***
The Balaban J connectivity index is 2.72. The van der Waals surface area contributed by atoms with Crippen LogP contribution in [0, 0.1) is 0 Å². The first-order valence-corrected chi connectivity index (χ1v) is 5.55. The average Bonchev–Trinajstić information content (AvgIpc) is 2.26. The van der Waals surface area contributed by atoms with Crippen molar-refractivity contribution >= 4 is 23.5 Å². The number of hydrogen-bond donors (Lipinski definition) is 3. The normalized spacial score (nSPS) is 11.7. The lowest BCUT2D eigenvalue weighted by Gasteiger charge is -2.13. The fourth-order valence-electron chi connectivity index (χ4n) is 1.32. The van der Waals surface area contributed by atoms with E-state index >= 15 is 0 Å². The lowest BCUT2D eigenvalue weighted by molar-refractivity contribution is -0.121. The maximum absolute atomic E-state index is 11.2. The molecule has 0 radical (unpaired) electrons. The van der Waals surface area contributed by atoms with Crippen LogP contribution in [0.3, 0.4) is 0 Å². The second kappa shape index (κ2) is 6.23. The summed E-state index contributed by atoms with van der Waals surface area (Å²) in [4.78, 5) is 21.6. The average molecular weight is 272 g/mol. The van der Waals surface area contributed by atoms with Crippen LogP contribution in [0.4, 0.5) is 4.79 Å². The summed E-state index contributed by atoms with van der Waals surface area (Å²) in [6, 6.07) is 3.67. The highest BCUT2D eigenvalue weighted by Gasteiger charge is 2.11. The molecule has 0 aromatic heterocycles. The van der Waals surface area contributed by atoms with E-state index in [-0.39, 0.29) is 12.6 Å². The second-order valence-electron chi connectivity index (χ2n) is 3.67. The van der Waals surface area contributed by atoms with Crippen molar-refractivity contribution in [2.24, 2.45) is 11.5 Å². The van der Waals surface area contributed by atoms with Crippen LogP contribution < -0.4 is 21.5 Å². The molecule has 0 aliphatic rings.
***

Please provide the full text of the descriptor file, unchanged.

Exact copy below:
The Balaban J connectivity index is 2.72. The van der Waals surface area contributed by atoms with Crippen LogP contribution in [0, 0.1) is 0 Å². The first-order valence-corrected chi connectivity index (χ1v) is 5.55. The average Bonchev–Trinajstić information content (AvgIpc) is 2.26. The van der Waals surface area contributed by atoms with Crippen molar-refractivity contribution >= 4 is 23.5 Å². The number of hydrogen-bond donors (Lipinski definition) is 3. The normalized spacial score (nSPS) is 11.7. The lowest BCUT2D eigenvalue weighted by Gasteiger charge is -2.13. The fourth-order valence-electron chi connectivity index (χ4n) is 1.32. The van der Waals surface area contributed by atoms with E-state index >= 15 is 0 Å². The lowest BCUT2D eigenvalue weighted by molar-refractivity contribution is -0.121. The maximum absolute atomic E-state index is 11.2. The molecule has 0 radical (unpaired) electrons. The van der Waals surface area contributed by atoms with Crippen LogP contribution in [0.3, 0.4) is 0 Å². The second kappa shape index (κ2) is 6.23. The summed E-state index contributed by atoms with van der Waals surface area (Å²) in [4.78, 5) is 21.6. The average molecular weight is 272 g/mol. The van der Waals surface area contributed by atoms with Crippen LogP contribution in [0.4, 0.5) is 4.79 Å². The summed E-state index contributed by atoms with van der Waals surface area (Å²) in [6, 6.07) is 3.67. The highest BCUT2D eigenvalue weighted by Gasteiger charge is 2.11. The molecule has 0 aromatic heterocycles. The van der Waals surface area contributed by atoms with E-state index in [-0.39, 0.29) is 12.6 Å². The second-order valence-electron chi connectivity index (χ2n) is 3.67. The van der Waals surface area contributed by atoms with Crippen molar-refractivity contribution in [2.24, 2.45) is 11.5 Å². The van der Waals surface area contributed by atoms with Crippen LogP contribution < -0.4 is 21.5 Å². The molecule has 0 aliphatic rings.